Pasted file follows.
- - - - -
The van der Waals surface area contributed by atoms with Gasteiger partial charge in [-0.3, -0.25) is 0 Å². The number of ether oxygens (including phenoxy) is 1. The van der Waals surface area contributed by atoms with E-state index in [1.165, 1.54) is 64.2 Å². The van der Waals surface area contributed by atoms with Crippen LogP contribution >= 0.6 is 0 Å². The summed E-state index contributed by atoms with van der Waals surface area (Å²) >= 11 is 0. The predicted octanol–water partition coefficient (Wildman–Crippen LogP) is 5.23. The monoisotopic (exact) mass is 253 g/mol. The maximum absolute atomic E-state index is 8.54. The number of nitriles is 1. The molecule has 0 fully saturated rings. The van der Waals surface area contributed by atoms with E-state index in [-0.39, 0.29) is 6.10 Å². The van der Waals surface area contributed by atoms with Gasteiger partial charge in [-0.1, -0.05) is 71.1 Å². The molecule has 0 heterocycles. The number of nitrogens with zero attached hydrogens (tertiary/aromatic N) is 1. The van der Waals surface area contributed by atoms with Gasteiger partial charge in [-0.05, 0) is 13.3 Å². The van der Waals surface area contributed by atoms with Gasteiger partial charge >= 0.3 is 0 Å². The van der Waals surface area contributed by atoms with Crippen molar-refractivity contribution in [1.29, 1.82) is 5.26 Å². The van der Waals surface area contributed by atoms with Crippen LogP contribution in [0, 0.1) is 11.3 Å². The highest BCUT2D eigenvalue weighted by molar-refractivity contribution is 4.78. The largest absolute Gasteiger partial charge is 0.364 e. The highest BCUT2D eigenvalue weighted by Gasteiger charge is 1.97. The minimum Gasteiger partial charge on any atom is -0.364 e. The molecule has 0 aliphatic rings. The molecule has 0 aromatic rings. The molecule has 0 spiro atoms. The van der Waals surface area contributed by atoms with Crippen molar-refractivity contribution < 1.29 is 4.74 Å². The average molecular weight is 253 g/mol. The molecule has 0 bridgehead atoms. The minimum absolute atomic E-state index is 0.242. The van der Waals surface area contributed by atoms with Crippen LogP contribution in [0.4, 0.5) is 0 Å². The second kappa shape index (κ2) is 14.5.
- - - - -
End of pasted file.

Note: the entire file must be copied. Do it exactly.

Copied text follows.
The van der Waals surface area contributed by atoms with Gasteiger partial charge in [-0.3, -0.25) is 0 Å². The number of ether oxygens (including phenoxy) is 1. The van der Waals surface area contributed by atoms with E-state index in [1.165, 1.54) is 64.2 Å². The van der Waals surface area contributed by atoms with Crippen LogP contribution >= 0.6 is 0 Å². The summed E-state index contributed by atoms with van der Waals surface area (Å²) >= 11 is 0. The predicted octanol–water partition coefficient (Wildman–Crippen LogP) is 5.23. The monoisotopic (exact) mass is 253 g/mol. The maximum absolute atomic E-state index is 8.54. The number of nitriles is 1. The molecule has 0 fully saturated rings. The van der Waals surface area contributed by atoms with E-state index in [-0.39, 0.29) is 6.10 Å². The van der Waals surface area contributed by atoms with Gasteiger partial charge in [-0.1, -0.05) is 71.1 Å². The molecule has 0 heterocycles. The number of nitrogens with zero attached hydrogens (tertiary/aromatic N) is 1. The van der Waals surface area contributed by atoms with Gasteiger partial charge in [-0.05, 0) is 13.3 Å². The van der Waals surface area contributed by atoms with Gasteiger partial charge >= 0.3 is 0 Å². The van der Waals surface area contributed by atoms with Crippen molar-refractivity contribution in [1.29, 1.82) is 5.26 Å². The van der Waals surface area contributed by atoms with Crippen LogP contribution in [0, 0.1) is 11.3 Å². The highest BCUT2D eigenvalue weighted by molar-refractivity contribution is 4.78. The largest absolute Gasteiger partial charge is 0.364 e. The highest BCUT2D eigenvalue weighted by Gasteiger charge is 1.97. The minimum Gasteiger partial charge on any atom is -0.364 e. The molecule has 0 aliphatic rings. The molecule has 0 aromatic rings. The molecule has 0 spiro atoms. The van der Waals surface area contributed by atoms with Crippen molar-refractivity contribution < 1.29 is 4.74 Å². The average molecular weight is 253 g/mol. The molecule has 0 bridgehead atoms. The minimum absolute atomic E-state index is 0.242. The van der Waals surface area contributed by atoms with Crippen LogP contribution in [0.4, 0.5) is 0 Å². The second kappa shape index (κ2) is 14.5.